verb (used with object)

to swallow up in or as in a gulf; submerge: The overflowing river has engulfed many small towns along its banks.
to plunge or immerse, as into a gulf: He engulfed himself in his studies.

Also ingulf.

Origin of engulf

First recorded in 1545–55; en-1 + gulf
Related formsen·gulf·ment, noun

Synonyms for engulf

Dictionary.com Unabridged Based on the Random House Unabridged Dictionary, © Random House, Inc. 2019

Examples from the Web for engulfing

Contemporary Examples of engulfing

Historical Examples of engulfing

  • On the verandah the gliding figures were engulfing Franklin; he had fallen.

    The World Beyond

    Raymond King Cummings

  • The impulse returned to flee, to vanish in the engulfing wild of the mountains.

    Mountain Blood

    Joseph Hergesheimer

  • The seas were engulfing the ship so that the officers could not see the waterspout at all.

  • Then it was that Eppie had been swept away by the engulfing relative.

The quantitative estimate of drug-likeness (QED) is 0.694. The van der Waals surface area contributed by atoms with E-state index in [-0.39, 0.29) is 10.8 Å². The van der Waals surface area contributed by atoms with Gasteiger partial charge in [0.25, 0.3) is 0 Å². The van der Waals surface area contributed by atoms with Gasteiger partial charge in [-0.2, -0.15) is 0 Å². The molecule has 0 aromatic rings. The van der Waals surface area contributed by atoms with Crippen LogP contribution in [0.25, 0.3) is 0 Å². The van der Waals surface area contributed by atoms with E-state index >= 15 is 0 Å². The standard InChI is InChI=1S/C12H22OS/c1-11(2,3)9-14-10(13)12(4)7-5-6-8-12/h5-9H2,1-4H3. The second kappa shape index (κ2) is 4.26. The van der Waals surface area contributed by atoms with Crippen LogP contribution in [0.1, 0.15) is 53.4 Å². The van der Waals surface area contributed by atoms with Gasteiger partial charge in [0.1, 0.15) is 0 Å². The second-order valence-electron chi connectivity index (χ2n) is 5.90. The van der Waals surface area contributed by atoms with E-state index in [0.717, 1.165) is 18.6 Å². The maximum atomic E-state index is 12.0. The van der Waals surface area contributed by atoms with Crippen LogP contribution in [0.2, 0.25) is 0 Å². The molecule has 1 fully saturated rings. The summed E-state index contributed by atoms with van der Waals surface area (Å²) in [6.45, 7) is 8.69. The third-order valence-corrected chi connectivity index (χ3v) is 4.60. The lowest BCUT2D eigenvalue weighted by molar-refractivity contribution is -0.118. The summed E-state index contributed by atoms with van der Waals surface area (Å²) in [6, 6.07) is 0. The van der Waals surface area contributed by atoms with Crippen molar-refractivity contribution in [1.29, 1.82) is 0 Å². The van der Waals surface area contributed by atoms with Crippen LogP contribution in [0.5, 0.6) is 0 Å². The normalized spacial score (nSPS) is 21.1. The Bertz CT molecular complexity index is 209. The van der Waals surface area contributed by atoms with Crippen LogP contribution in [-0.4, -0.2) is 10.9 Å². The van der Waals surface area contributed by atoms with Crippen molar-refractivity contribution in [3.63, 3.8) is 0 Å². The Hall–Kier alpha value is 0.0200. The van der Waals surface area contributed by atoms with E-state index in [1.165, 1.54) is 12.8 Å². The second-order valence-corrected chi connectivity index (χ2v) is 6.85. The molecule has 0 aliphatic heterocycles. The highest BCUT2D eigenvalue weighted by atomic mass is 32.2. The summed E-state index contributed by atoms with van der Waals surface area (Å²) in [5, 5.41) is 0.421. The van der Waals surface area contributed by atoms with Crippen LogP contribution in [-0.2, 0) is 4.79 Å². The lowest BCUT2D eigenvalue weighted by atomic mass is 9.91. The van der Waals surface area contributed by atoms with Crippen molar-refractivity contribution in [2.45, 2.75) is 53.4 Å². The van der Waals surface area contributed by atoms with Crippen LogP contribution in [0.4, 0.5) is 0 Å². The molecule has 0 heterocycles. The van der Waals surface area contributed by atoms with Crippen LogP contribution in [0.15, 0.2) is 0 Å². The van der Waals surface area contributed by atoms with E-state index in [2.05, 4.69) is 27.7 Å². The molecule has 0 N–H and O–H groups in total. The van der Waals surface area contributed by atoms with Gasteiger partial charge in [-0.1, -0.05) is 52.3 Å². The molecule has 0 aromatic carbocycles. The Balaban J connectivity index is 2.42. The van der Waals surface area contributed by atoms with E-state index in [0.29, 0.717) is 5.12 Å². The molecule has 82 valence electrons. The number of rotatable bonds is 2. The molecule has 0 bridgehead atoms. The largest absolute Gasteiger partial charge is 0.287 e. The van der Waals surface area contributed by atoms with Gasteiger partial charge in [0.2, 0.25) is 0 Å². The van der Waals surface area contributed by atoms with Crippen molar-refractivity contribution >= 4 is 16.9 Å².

The Shadow of Life

    Anne Douglas Sedgwick

  • His pupils dilated in the attempt to pierce the engulfing darkness.

    A Family of Noblemen

    Mikhal Saltykov

British Dictionary definitions for engulfing



verb (tr)

to immerse, plunge, bury, or swallow up
(often passive) to overwhelmengulfed by debts
Derived Formsengulfment, noun
Collins English Dictionary - Complete & Unabridged 2012 Digital Edition © William Collins Sons & Co. Ltd. 1979, 1986 © HarperCollins Publishers 1998, 2000, 2003, 2005, 2006, 2007, 2009, 2012

Word Origin and History for engulfing



1550s, from en- (1) "make, put in" + gulf. Related: Engulfed; engulfing.

Online Etymology Dictionary, © 2010 Douglas Harper